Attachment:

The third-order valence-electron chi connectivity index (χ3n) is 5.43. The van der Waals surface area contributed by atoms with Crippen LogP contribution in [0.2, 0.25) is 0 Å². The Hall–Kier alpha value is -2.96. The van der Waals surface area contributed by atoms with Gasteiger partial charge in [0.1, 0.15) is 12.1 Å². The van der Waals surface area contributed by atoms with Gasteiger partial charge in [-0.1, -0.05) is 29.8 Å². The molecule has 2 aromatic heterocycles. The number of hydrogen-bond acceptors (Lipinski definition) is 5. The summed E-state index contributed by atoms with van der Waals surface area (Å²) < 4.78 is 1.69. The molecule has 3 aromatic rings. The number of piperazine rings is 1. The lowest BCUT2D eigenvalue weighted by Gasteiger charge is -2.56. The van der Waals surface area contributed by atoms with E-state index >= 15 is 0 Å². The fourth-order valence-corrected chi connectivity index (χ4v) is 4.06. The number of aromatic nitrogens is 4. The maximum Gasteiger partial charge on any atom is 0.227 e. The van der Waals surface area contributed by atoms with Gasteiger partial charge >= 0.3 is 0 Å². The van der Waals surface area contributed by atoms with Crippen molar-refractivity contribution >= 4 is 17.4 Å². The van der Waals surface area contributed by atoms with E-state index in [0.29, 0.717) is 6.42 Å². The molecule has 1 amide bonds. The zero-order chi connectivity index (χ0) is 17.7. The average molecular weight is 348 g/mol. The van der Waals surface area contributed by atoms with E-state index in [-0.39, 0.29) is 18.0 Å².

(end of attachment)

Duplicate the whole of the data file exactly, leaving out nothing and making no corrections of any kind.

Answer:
The third-order valence-electron chi connectivity index (χ3n) is 5.43. The van der Waals surface area contributed by atoms with Crippen LogP contribution in [0.2, 0.25) is 0 Å². The Hall–Kier alpha value is -2.96. The van der Waals surface area contributed by atoms with Gasteiger partial charge in [0.1, 0.15) is 12.1 Å². The van der Waals surface area contributed by atoms with Gasteiger partial charge in [-0.1, -0.05) is 29.8 Å². The molecule has 2 aromatic heterocycles. The number of hydrogen-bond acceptors (Lipinski definition) is 5. The summed E-state index contributed by atoms with van der Waals surface area (Å²) < 4.78 is 1.69. The molecule has 3 aromatic rings. The number of piperazine rings is 1. The lowest BCUT2D eigenvalue weighted by Gasteiger charge is -2.56. The van der Waals surface area contributed by atoms with E-state index >= 15 is 0 Å². The fourth-order valence-corrected chi connectivity index (χ4v) is 4.06. The number of aromatic nitrogens is 4. The maximum Gasteiger partial charge on any atom is 0.227 e. The van der Waals surface area contributed by atoms with Gasteiger partial charge >= 0.3 is 0 Å². The van der Waals surface area contributed by atoms with Crippen molar-refractivity contribution >= 4 is 17.4 Å². The van der Waals surface area contributed by atoms with E-state index in [0.29, 0.717) is 6.42 Å². The molecule has 1 amide bonds. The zero-order chi connectivity index (χ0) is 17.7. The average molecular weight is 348 g/mol. The van der Waals surface area contributed by atoms with E-state index in [-0.39, 0.29) is 18.0 Å².